The ideal workout for your mind, body and especially your heart may well be a combination of all of these types of exercise. Mixing up your exercise lessens the likelihood that you will overuse any one body part and get injured, and also minimises boredom, which makes it more likely you will stick with your exercise programme. Try going for a brisk walk one day, lifting weights the next and taking a Tai Chi or yoga class the third day. Consult your doctor before starting any exercise programme.Diet
Eating a balanaced diet low in salt, saturated fat, trans fat, cholesterol and refined sugars not only lowers your cholesterol and your risk of heart disease, but helps unclog your arteries as well. Fruit, raw vegetables, whole grains, and lean cuts of fresh fish all promote a healthy heart and cardiovascular system.
Saturated fats and trans fats are not conducive to heart health. These types of fats have a deleterious effect on the smooth linings of the coronary arteries and increase heart disease risk. So avoid a diet high in these types of fats like fatty meats, greasy potato chips, french fries, and rich pastries. Stick to foods that are higher in mono-unsaturated types of fat like avocado, grilled fish, whole grains and nuts and legumes.
Limit your sugar intake. Excessive sugar intake increases heart disease risk. Refined sugar items, such as cookies, cakes, candy, and even white flour (maida) products interfere with insulin levels and promote higher triglyceride levels (a type of blood fat), which raise heart disease risk.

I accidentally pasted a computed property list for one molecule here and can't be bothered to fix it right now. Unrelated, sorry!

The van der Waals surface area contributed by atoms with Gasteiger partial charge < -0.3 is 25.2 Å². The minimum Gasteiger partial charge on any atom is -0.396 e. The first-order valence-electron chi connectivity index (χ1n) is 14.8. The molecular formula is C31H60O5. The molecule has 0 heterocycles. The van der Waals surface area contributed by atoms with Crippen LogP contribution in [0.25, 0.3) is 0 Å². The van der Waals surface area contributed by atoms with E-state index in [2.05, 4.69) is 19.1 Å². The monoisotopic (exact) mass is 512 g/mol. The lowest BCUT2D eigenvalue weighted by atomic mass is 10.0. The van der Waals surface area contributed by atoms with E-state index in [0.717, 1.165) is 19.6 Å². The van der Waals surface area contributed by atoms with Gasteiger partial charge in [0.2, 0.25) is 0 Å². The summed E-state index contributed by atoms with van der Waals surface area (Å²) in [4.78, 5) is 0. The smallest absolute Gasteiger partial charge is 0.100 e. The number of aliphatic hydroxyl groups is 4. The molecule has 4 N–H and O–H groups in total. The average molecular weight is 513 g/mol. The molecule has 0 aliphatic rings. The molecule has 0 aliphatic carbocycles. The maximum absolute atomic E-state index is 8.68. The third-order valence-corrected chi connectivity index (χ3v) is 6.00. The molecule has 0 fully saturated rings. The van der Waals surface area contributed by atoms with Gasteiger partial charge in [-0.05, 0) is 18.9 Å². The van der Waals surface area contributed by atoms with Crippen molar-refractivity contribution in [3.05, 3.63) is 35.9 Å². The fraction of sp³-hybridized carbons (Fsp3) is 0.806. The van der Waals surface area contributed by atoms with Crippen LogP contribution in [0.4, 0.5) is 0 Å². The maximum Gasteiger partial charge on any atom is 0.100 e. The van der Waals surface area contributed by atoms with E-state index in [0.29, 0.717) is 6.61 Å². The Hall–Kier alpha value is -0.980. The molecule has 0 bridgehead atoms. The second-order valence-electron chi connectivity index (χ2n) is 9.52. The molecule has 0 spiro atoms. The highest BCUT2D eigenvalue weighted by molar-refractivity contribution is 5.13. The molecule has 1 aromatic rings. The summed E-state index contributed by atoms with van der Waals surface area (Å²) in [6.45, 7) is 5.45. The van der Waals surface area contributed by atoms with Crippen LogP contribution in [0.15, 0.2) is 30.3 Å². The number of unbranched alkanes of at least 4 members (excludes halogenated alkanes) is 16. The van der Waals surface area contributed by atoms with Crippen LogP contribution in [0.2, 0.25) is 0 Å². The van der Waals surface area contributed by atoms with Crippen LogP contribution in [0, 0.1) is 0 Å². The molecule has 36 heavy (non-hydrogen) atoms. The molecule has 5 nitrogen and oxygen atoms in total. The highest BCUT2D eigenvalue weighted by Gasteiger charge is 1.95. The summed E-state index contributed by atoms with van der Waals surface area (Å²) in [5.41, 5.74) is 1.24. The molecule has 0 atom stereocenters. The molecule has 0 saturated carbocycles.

Fruits and vegetables are powerhouse foods that promote a healthy heart and cardiovascular system. The more fruits and vegetables that you add to your diet, the healthier your heart will be. Make sure that you eat your fruit and vegetables in as natural a state as possible -- that means no added butter, grease, or sugar.Maintain a Healthy Weight
Being overweight has repercussions far beyond where you buy your clothes. Excess weight puts significant strain on your heart and worsens several other heart disease risk factors such as diabetes, high blood pressure, high cholesterol and triglycerides. Due to obesity, lot of fats gets deposited on the heart; that disturbs its functioning, leading to heart failure or stroke. By eating right and exercising, you can lose weight and reduce your risk of heart disease.Manage Stress
Stress -- especially the chronic type you suffer with health, financial, or marital problems -- plays a critical role in your risk for heart disease. Stress can also raise your blood pressure and makes your blood more likely to clot. Learn to manage stress by practicing relaxation techniques, setting realistic goals and learning how to manage your time. Meditation and yoga are also great ways to lower stress levels.
Last but not the least, controlling diabetes and blood pressure and high cholesterol are very important. Ask your doctor to check your blood pressure, cholesterol (total, HDL, LDL, triglycerides), and blood glucose. Work with your doctor to improve any numbers that are not normal.
While certain risk factors cannot be changed, it is important to realise that you do have control over many others. Regardless of your age, background, or health status, you can lower your risk of heart disease.